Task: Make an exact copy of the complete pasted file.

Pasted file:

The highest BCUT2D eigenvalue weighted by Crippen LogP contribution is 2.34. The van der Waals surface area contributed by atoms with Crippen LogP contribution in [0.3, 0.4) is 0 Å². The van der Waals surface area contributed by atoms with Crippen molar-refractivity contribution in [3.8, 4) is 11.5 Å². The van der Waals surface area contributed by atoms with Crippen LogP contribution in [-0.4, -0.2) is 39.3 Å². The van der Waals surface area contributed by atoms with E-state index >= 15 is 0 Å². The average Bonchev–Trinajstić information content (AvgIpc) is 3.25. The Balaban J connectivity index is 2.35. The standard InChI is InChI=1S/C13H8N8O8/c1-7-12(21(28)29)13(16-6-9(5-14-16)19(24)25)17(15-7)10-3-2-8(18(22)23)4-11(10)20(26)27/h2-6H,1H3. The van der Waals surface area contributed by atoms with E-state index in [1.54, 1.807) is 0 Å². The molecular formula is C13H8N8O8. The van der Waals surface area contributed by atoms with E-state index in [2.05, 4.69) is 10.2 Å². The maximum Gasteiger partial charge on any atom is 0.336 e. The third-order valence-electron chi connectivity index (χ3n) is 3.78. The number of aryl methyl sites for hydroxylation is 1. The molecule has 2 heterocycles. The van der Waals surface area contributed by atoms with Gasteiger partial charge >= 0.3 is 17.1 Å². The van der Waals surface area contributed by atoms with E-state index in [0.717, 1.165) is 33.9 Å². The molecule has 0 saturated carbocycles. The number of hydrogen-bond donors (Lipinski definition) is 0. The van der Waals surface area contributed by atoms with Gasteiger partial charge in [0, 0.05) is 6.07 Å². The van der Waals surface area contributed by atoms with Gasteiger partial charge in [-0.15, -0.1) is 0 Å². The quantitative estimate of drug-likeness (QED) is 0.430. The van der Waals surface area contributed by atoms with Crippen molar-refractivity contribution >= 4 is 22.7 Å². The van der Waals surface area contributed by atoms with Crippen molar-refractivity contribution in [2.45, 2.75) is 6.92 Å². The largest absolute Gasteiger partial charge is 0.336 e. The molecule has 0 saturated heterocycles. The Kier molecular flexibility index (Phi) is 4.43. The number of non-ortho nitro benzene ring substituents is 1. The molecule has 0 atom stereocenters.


The highest BCUT2D eigenvalue weighted by Crippen LogP contribution is 2.34. The van der Waals surface area contributed by atoms with Crippen LogP contribution in [0.3, 0.4) is 0 Å². The van der Waals surface area contributed by atoms with Crippen molar-refractivity contribution in [3.8, 4) is 11.5 Å². The van der Waals surface area contributed by atoms with Crippen LogP contribution in [-0.4, -0.2) is 39.3 Å². The van der Waals surface area contributed by atoms with E-state index >= 15 is 0 Å². The average Bonchev–Trinajstić information content (AvgIpc) is 3.25. The Balaban J connectivity index is 2.35. The standard InChI is InChI=1S/C13H8N8O8/c1-7-12(21(28)29)13(16-6-9(5-14-16)19(24)25)17(15-7)10-3-2-8(18(22)23)4-11(10)20(26)27/h2-6H,1H3. The van der Waals surface area contributed by atoms with E-state index in [1.54, 1.807) is 0 Å². The molecular formula is C13H8N8O8. The van der Waals surface area contributed by atoms with E-state index in [2.05, 4.69) is 10.2 Å². The maximum Gasteiger partial charge on any atom is 0.336 e. The third-order valence-electron chi connectivity index (χ3n) is 3.78. The number of aryl methyl sites for hydroxylation is 1. The molecule has 2 heterocycles. The van der Waals surface area contributed by atoms with Gasteiger partial charge >= 0.3 is 17.1 Å². The van der Waals surface area contributed by atoms with E-state index in [0.717, 1.165) is 33.9 Å². The molecule has 0 saturated carbocycles. The number of hydrogen-bond donors (Lipinski definition) is 0. The van der Waals surface area contributed by atoms with Gasteiger partial charge in [0, 0.05) is 6.07 Å². The van der Waals surface area contributed by atoms with Gasteiger partial charge in [-0.15, -0.1) is 0 Å². The quantitative estimate of drug-likeness (QED) is 0.430. The van der Waals surface area contributed by atoms with Crippen molar-refractivity contribution >= 4 is 22.7 Å². The van der Waals surface area contributed by atoms with Crippen molar-refractivity contribution in [2.45, 2.75) is 6.92 Å². The largest absolute Gasteiger partial charge is 0.336 e. The molecule has 0 saturated heterocycles. The Kier molecular flexibility index (Phi) is 4.43. The number of non-ortho nitro benzene ring substituents is 1. The molecule has 0 atom stereocenters.